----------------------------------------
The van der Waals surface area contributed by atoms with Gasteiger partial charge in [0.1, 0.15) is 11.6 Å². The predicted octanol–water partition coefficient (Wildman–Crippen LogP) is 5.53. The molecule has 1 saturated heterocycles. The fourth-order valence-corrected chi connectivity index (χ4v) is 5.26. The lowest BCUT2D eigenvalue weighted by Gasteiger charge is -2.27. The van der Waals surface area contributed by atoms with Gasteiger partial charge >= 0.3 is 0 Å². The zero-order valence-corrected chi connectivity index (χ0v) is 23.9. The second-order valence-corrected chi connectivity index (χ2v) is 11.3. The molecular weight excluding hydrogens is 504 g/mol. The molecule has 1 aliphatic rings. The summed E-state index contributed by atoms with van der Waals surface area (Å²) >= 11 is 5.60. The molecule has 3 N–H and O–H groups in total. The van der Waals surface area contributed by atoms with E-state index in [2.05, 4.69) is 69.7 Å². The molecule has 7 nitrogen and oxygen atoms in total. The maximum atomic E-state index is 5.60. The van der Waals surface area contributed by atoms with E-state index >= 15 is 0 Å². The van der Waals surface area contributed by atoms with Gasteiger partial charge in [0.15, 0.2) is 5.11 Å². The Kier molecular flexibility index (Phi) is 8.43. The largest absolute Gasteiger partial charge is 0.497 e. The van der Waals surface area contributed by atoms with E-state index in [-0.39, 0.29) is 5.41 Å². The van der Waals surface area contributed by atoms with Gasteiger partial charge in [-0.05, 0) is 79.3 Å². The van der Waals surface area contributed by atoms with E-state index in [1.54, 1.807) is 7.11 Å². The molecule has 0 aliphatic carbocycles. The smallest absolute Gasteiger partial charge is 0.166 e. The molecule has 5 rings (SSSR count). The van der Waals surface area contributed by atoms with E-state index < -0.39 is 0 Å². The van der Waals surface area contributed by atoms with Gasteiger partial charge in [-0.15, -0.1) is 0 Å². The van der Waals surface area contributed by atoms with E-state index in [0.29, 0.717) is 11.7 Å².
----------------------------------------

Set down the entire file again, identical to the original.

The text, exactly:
The van der Waals surface area contributed by atoms with Gasteiger partial charge in [0.1, 0.15) is 11.6 Å². The predicted octanol–water partition coefficient (Wildman–Crippen LogP) is 5.53. The molecule has 1 saturated heterocycles. The fourth-order valence-corrected chi connectivity index (χ4v) is 5.26. The lowest BCUT2D eigenvalue weighted by Gasteiger charge is -2.27. The van der Waals surface area contributed by atoms with Gasteiger partial charge >= 0.3 is 0 Å². The zero-order valence-corrected chi connectivity index (χ0v) is 23.9. The second-order valence-corrected chi connectivity index (χ2v) is 11.3. The molecular weight excluding hydrogens is 504 g/mol. The molecule has 1 aliphatic rings. The summed E-state index contributed by atoms with van der Waals surface area (Å²) >= 11 is 5.60. The molecule has 3 N–H and O–H groups in total. The van der Waals surface area contributed by atoms with E-state index in [2.05, 4.69) is 69.7 Å². The molecule has 7 nitrogen and oxygen atoms in total. The maximum atomic E-state index is 5.60. The van der Waals surface area contributed by atoms with E-state index >= 15 is 0 Å². The van der Waals surface area contributed by atoms with Gasteiger partial charge in [0.15, 0.2) is 5.11 Å². The Kier molecular flexibility index (Phi) is 8.43. The largest absolute Gasteiger partial charge is 0.497 e. The van der Waals surface area contributed by atoms with E-state index in [-0.39, 0.29) is 5.41 Å². The van der Waals surface area contributed by atoms with Gasteiger partial charge in [-0.05, 0) is 79.3 Å². The van der Waals surface area contributed by atoms with E-state index in [1.54, 1.807) is 7.11 Å². The molecule has 0 aliphatic carbocycles. The smallest absolute Gasteiger partial charge is 0.166 e. The molecule has 5 rings (SSSR count). The van der Waals surface area contributed by atoms with E-state index < -0.39 is 0 Å². The van der Waals surface area contributed by atoms with Gasteiger partial charge in [-0.15, -0.1) is 0 Å². The van der Waals surface area contributed by atoms with E-state index in [0.29, 0.717) is 11.7 Å².